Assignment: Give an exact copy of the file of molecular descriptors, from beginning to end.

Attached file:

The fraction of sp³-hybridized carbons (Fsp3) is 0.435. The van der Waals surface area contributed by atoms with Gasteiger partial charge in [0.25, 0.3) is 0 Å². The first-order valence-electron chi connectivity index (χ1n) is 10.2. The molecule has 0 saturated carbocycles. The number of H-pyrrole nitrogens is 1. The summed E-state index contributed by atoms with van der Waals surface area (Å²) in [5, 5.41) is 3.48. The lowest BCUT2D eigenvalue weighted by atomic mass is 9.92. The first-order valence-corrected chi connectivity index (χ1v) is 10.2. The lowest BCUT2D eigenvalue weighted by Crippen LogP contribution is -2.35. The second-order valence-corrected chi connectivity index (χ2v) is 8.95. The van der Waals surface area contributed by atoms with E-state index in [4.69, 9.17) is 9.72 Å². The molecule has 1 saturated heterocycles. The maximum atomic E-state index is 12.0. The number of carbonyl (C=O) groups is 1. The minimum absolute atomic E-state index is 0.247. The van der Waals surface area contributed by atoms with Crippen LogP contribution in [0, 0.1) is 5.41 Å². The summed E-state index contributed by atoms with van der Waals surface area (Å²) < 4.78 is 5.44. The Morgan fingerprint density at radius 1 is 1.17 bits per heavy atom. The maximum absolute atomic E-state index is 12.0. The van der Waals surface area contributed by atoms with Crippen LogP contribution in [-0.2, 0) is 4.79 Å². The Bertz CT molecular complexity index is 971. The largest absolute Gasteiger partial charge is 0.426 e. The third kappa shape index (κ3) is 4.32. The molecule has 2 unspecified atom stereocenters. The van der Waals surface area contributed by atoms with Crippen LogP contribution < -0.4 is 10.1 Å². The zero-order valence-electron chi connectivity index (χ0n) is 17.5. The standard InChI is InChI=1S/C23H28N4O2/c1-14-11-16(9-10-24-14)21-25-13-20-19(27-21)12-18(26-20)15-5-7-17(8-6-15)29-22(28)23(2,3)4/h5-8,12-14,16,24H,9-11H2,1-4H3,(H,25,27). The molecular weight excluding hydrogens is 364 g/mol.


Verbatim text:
The fraction of sp³-hybridized carbons (Fsp3) is 0.435. The van der Waals surface area contributed by atoms with Gasteiger partial charge in [0.25, 0.3) is 0 Å². The first-order valence-electron chi connectivity index (χ1n) is 10.2. The molecule has 0 saturated carbocycles. The number of H-pyrrole nitrogens is 1. The summed E-state index contributed by atoms with van der Waals surface area (Å²) in [5, 5.41) is 3.48. The lowest BCUT2D eigenvalue weighted by atomic mass is 9.92. The first-order valence-corrected chi connectivity index (χ1v) is 10.2. The lowest BCUT2D eigenvalue weighted by Crippen LogP contribution is -2.35. The second-order valence-corrected chi connectivity index (χ2v) is 8.95. The van der Waals surface area contributed by atoms with E-state index in [4.69, 9.17) is 9.72 Å². The molecule has 1 saturated heterocycles. The maximum atomic E-state index is 12.0. The number of carbonyl (C=O) groups is 1. The minimum absolute atomic E-state index is 0.247. The van der Waals surface area contributed by atoms with Crippen LogP contribution in [0, 0.1) is 5.41 Å². The summed E-state index contributed by atoms with van der Waals surface area (Å²) < 4.78 is 5.44. The Morgan fingerprint density at radius 1 is 1.17 bits per heavy atom. The maximum absolute atomic E-state index is 12.0. The van der Waals surface area contributed by atoms with Crippen LogP contribution in [-0.2, 0) is 4.79 Å². The Bertz CT molecular complexity index is 971. The largest absolute Gasteiger partial charge is 0.426 e. The third kappa shape index (κ3) is 4.32. The molecule has 2 unspecified atom stereocenters. The van der Waals surface area contributed by atoms with Crippen LogP contribution < -0.4 is 10.1 Å². The zero-order valence-electron chi connectivity index (χ0n) is 17.5. The standard InChI is InChI=1S/C23H28N4O2/c1-14-11-16(9-10-24-14)21-25-13-20-19(27-21)12-18(26-20)15-5-7-17(8-6-15)29-22(28)23(2,3)4/h5-8,12-14,16,24H,9-11H2,1-4H3,(H,25,27). The molecular weight excluding hydrogens is 364 g/mol.